Thanks for your comments, Anonymous #3. You're right, manuscript reviews are only as good as the referees. At some journals, however, the editor wields considerable editorial discretion and can override reviewers' recommendations (either to publish or to reject). Of course, that's not to say it happened at NN. The likely scenario is what you suggested: two very enthusiastic recommendations from reviewers who were not savvy in fMRI analysis techniques. But, as the editorial states,

...the ultimate responsibility for recruiting referees with appropriate expertise lies with the editors, and in this case we clearly should have consulted referees with stronger mathematical expertise.

At January 05, 2007 4:28 AM, Anonymous Anonymous said...

I wonder what's expected of editors and reviewers. In mathematics, presumably reviewers have to check the validity of proofs? Do reviewers of, e.g., fMRI studies check the maths used in models?

At January 05, 2007 4:44 PM, Blogger The Neurocritic said...

It does seem that at least one reviewer should be able to see flaws in data analysis. But as Anonymous #3 said,

...the results of many (most?) functional imaging studies really do depend on careful and valid analyses of the data, and, to be completely honest about it, most people doing functional imaging work wouldn't recognize flaws of this kind if they were hit over the head repeatedly with them.

Plus, the formula wasn't very complicated, as explained by Simmons et al. (2007):

Grill-Spector calculated voxel selectivity using the following formula: Selectivity = [Preferred - Nonpreferred] / [Preferred + |Nonpreferred|]. In this formula, "Preferred indicates the amplitude of the category that yielded the maximal response and Nonpreferred indicates the average amplitude of other categories" (p. 1184), with a selectivity value of 1 indicating maximum selectivity, and 0 indicating that a voxel has no preference for any of the stimulus categories tested. This formula is similar to the standard formula used in many electrophysiological studies, with the exception that the absolute value of the average nonpreferred response was used in the denominator. Unlike spike rate data, however, negative values are commonly observed in fMRI, and this has significant consequences when used with this formula.

At January 11, 2007 11:39 AM, Anonymous Anonymous said...

I don't understand what difference it makes whether it was officially retracted or not; everyone involved in the field knows what happened, and Kalanit's reputation has taken a significant hit in either case. Nobody is going to cite this paper without knowing that the data is incorrect (although they are right in suggesting that there is still interesting data in the paper). It's not like anybody is going to accidentally count this as a Nature Neuroscience publication when she goes up for tenure.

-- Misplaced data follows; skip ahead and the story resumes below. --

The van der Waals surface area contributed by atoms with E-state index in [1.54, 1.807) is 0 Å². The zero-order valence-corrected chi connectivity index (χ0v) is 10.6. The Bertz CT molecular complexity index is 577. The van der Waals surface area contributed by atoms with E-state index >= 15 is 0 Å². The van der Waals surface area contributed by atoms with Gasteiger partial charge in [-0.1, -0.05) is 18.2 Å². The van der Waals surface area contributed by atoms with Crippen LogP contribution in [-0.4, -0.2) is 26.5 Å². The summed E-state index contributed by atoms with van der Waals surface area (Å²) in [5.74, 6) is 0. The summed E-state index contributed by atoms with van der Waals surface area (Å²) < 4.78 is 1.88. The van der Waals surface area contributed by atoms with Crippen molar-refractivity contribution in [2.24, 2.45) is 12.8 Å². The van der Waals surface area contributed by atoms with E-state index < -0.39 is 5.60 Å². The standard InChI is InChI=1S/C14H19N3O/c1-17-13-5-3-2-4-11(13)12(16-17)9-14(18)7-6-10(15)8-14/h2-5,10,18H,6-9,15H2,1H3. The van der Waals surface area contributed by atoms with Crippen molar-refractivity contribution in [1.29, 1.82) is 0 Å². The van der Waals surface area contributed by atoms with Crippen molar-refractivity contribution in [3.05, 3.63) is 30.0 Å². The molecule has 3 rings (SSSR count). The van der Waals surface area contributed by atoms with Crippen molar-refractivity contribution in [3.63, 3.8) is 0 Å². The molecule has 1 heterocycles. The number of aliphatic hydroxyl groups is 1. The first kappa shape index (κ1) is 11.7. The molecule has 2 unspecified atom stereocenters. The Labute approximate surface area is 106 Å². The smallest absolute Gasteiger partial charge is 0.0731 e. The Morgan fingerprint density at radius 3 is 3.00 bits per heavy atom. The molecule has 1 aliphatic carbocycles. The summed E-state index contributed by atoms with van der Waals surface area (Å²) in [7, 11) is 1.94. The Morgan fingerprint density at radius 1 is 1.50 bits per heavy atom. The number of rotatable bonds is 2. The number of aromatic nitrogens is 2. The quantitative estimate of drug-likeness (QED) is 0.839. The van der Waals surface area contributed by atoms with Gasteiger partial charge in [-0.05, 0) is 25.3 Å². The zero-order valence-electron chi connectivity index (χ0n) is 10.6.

The only real problem here is that Kalanit and Nature Neuroscience pushed this paper through despite warnings from Nancy Kanwisher and others that her data was highly suspicious. She had definitely been warned in advance that she was probably analyzing it incorrectly, and my understanding is that Nancy even told her that she could replicate the results using noise data from outside the brain before it got published.

At January 12, 2007 2:55 PM, Blogger The Neurocritic said...

Thanks for an insider's view, Anonymous #4. It provides an example of people (even scientists) believing want they want to believe, evidence to the contrary. Or else an example of the pressure in academia to publish at all costs.

I don't understand what difference it makes whether it was officially retracted or not; everyone involved in the field knows what happened...

But that doesn't mean that people outside the fMRI/face recognition/vision subfield will know about it. If one were just browsing at News and Views articles and came across Fine structure in representations of faces and objects, there is no indication that glowing statements about the significance of high-resolution fMRI are based on faulty findings.

For those without a subscription:

When Galileo looked at the planets with his telescope and discovered the moons of Jupiter, he transformed our understanding of the cosmos. When van Leeuwenhoek looked at pond water through his microscope, he discovered a world that transformed our understanding of life. High-resolution imaging of brain function now promises to transform our understanding of how neural activity represents information—the physical basis of knowledge.